Creating a unique and perfect living space is going to provide a consistent challenge. Whether you are working for yourself or designing for others, getting the balance, tone and feel of a room right is always going to be a subjective and complex affair. This gauntlet can be made even more taxing if there are specific themes or items that need to be incorporated into the design considerations. However, these extra stipulations don’t have to be a restriction, they can actually prove to be of significant benefit if you utilise them as a guiding factor.
Having a single colour and tone throughout a room is a seriously difficult look to pull off and it only works in a very small percentage of cases. If you were to contrast the colour tones of your floor or walls with your furniture, then you are starting to pick out defining factors within the decor. A popular style is to use reproduction furniture to achieve a degree of historical opulence, so you could contrast a pale floor colour with a dark stained replica Louis XVI dining chair or armchair for example. This contrast will help lift the item of furniture away from its surroundings and make it ‘pop’.
Restrict yourself to a dominant tone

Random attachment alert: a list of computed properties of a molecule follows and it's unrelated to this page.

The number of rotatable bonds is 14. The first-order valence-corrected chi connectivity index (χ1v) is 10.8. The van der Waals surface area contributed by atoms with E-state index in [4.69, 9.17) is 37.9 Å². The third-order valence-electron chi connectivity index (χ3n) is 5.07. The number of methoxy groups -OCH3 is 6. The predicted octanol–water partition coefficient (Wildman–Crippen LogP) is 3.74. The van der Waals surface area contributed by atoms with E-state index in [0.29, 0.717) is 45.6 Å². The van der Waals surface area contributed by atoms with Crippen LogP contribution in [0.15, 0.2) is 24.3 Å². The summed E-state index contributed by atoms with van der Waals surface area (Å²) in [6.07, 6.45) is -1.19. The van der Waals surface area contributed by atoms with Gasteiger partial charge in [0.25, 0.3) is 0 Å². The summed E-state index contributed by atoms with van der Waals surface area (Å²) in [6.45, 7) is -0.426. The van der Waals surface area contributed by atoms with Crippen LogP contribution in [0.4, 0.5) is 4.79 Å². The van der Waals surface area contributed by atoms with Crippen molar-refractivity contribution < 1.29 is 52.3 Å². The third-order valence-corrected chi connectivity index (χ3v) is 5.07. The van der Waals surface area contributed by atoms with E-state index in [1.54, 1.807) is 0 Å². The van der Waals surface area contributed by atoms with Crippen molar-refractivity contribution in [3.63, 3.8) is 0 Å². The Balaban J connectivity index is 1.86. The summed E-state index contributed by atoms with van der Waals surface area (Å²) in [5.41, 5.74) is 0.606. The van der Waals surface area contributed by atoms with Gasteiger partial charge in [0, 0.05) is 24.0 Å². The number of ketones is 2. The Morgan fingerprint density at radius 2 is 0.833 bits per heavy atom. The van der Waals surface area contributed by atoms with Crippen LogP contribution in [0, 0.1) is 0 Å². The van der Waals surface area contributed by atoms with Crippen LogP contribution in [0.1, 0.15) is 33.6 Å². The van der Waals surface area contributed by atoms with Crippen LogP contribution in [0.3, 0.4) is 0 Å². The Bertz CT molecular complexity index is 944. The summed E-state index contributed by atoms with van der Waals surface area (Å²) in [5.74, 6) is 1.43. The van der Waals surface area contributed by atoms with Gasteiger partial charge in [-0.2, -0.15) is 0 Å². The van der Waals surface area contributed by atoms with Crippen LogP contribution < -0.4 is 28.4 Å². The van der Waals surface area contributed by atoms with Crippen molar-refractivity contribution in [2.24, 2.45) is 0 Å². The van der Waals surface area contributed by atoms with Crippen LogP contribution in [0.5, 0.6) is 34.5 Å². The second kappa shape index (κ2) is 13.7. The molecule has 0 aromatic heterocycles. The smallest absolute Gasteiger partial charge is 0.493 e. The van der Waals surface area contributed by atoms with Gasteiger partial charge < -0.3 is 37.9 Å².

When incorporating wood into a rooms design, it is important to try and remain consistent with the tones used. Having light and dark wood intermixing will often make a room look busy and disorganised, so having a dominant wood tone will enable you to structure and style accordingly. Keeping either a dark or a light theming within your wood means that the tones of the rest of the room can flow from that choice. As discussed above, if you have a dark dominant wood tone, then this can be offset with lighter coloured walls or floors to really accentuate the items.
Be true to your theme
There is always going to be a struggle between theming and colour choices. You may love purple, but this is not going to work in a nautically themed room, to offer a fairly extreme example. Many people find that they simply pick a colour for their rooms and then find things that don’t stand out to dress the space, but it is often a lot more effective to work the other way round. To use an earlier example, if you are theming using historical furniture, such as French Provincial Furniture From ARS, then you have a clear theme in place. You can work from these items that you desire for your room and pull the colour and tones from them to design the rest of the space. This will lead to a far greater cohesion within the room and give a much better overall result . Afterall, if you have a theme you wish to implement, then why should you betray that ideal over colour choices.